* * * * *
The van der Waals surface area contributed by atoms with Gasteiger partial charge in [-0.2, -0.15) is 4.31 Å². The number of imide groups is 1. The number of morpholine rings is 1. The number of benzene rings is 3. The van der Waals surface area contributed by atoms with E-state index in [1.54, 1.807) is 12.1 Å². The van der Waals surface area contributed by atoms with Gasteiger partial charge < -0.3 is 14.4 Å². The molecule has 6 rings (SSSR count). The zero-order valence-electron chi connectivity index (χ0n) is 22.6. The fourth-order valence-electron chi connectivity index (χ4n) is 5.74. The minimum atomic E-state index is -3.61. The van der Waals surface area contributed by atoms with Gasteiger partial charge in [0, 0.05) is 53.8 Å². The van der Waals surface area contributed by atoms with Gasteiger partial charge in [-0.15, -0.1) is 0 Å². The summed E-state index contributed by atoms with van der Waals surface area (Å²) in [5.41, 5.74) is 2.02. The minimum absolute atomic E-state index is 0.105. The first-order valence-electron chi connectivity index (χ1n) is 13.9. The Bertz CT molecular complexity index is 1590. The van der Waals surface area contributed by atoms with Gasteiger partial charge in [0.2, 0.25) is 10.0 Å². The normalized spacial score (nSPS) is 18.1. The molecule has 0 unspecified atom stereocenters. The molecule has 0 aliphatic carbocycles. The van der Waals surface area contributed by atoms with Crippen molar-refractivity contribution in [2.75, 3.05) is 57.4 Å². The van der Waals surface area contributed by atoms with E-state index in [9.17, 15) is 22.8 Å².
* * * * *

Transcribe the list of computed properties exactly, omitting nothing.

The van der Waals surface area contributed by atoms with Gasteiger partial charge in [-0.2, -0.15) is 4.31 Å². The number of imide groups is 1. The number of morpholine rings is 1. The number of benzene rings is 3. The van der Waals surface area contributed by atoms with E-state index in [1.54, 1.807) is 12.1 Å². The van der Waals surface area contributed by atoms with Gasteiger partial charge < -0.3 is 14.4 Å². The molecule has 6 rings (SSSR count). The zero-order valence-electron chi connectivity index (χ0n) is 22.6. The fourth-order valence-electron chi connectivity index (χ4n) is 5.74. The minimum atomic E-state index is -3.61. The van der Waals surface area contributed by atoms with Gasteiger partial charge in [0, 0.05) is 53.8 Å². The van der Waals surface area contributed by atoms with Gasteiger partial charge in [-0.15, -0.1) is 0 Å². The summed E-state index contributed by atoms with van der Waals surface area (Å²) in [5.41, 5.74) is 2.02. The minimum absolute atomic E-state index is 0.105. The first-order valence-electron chi connectivity index (χ1n) is 13.9. The Bertz CT molecular complexity index is 1590. The van der Waals surface area contributed by atoms with Gasteiger partial charge in [0.2, 0.25) is 10.0 Å². The normalized spacial score (nSPS) is 18.1. The molecule has 0 unspecified atom stereocenters. The molecule has 0 aliphatic carbocycles. The van der Waals surface area contributed by atoms with Crippen molar-refractivity contribution in [2.75, 3.05) is 57.4 Å². The van der Waals surface area contributed by atoms with E-state index in [9.17, 15) is 22.8 Å².